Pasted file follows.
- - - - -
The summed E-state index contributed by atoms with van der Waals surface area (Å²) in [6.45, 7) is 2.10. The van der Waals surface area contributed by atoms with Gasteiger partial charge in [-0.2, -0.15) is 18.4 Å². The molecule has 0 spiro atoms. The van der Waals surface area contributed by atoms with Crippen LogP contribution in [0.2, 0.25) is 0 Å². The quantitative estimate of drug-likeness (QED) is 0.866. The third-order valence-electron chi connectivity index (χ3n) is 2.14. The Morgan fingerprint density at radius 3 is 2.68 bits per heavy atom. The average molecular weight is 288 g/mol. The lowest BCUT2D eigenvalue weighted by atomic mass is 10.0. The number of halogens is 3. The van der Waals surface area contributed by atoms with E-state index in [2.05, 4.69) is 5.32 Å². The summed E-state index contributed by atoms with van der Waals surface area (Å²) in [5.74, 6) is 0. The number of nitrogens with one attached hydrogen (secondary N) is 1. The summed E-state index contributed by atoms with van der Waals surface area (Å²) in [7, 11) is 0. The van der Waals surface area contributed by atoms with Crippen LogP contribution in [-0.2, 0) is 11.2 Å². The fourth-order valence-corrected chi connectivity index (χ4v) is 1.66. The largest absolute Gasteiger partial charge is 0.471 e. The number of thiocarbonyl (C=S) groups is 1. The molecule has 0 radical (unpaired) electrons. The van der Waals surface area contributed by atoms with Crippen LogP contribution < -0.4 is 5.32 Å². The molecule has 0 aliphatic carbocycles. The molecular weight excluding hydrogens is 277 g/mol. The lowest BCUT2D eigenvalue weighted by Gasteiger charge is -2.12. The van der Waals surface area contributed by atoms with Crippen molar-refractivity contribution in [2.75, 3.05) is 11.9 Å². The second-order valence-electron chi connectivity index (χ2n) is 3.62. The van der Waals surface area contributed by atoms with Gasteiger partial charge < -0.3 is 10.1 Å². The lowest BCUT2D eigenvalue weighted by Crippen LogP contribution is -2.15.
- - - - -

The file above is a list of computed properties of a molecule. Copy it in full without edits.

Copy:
The summed E-state index contributed by atoms with van der Waals surface area (Å²) in [6.45, 7) is 2.10. The van der Waals surface area contributed by atoms with Gasteiger partial charge in [-0.2, -0.15) is 18.4 Å². The molecule has 0 spiro atoms. The van der Waals surface area contributed by atoms with Crippen LogP contribution in [0.2, 0.25) is 0 Å². The quantitative estimate of drug-likeness (QED) is 0.866. The third-order valence-electron chi connectivity index (χ3n) is 2.14. The Morgan fingerprint density at radius 3 is 2.68 bits per heavy atom. The average molecular weight is 288 g/mol. The lowest BCUT2D eigenvalue weighted by atomic mass is 10.0. The number of halogens is 3. The van der Waals surface area contributed by atoms with E-state index in [2.05, 4.69) is 5.32 Å². The summed E-state index contributed by atoms with van der Waals surface area (Å²) in [5.74, 6) is 0. The number of nitrogens with one attached hydrogen (secondary N) is 1. The summed E-state index contributed by atoms with van der Waals surface area (Å²) in [7, 11) is 0. The van der Waals surface area contributed by atoms with Crippen LogP contribution in [-0.2, 0) is 11.2 Å². The fourth-order valence-corrected chi connectivity index (χ4v) is 1.66. The largest absolute Gasteiger partial charge is 0.471 e. The number of thiocarbonyl (C=S) groups is 1. The molecule has 0 radical (unpaired) electrons. The van der Waals surface area contributed by atoms with Crippen LogP contribution < -0.4 is 5.32 Å². The molecule has 0 aliphatic carbocycles. The molecular weight excluding hydrogens is 277 g/mol. The lowest BCUT2D eigenvalue weighted by Gasteiger charge is -2.12. The van der Waals surface area contributed by atoms with Crippen molar-refractivity contribution in [2.75, 3.05) is 11.9 Å². The second-order valence-electron chi connectivity index (χ2n) is 3.62. The van der Waals surface area contributed by atoms with Gasteiger partial charge < -0.3 is 10.1 Å². The lowest BCUT2D eigenvalue weighted by Crippen LogP contribution is -2.15.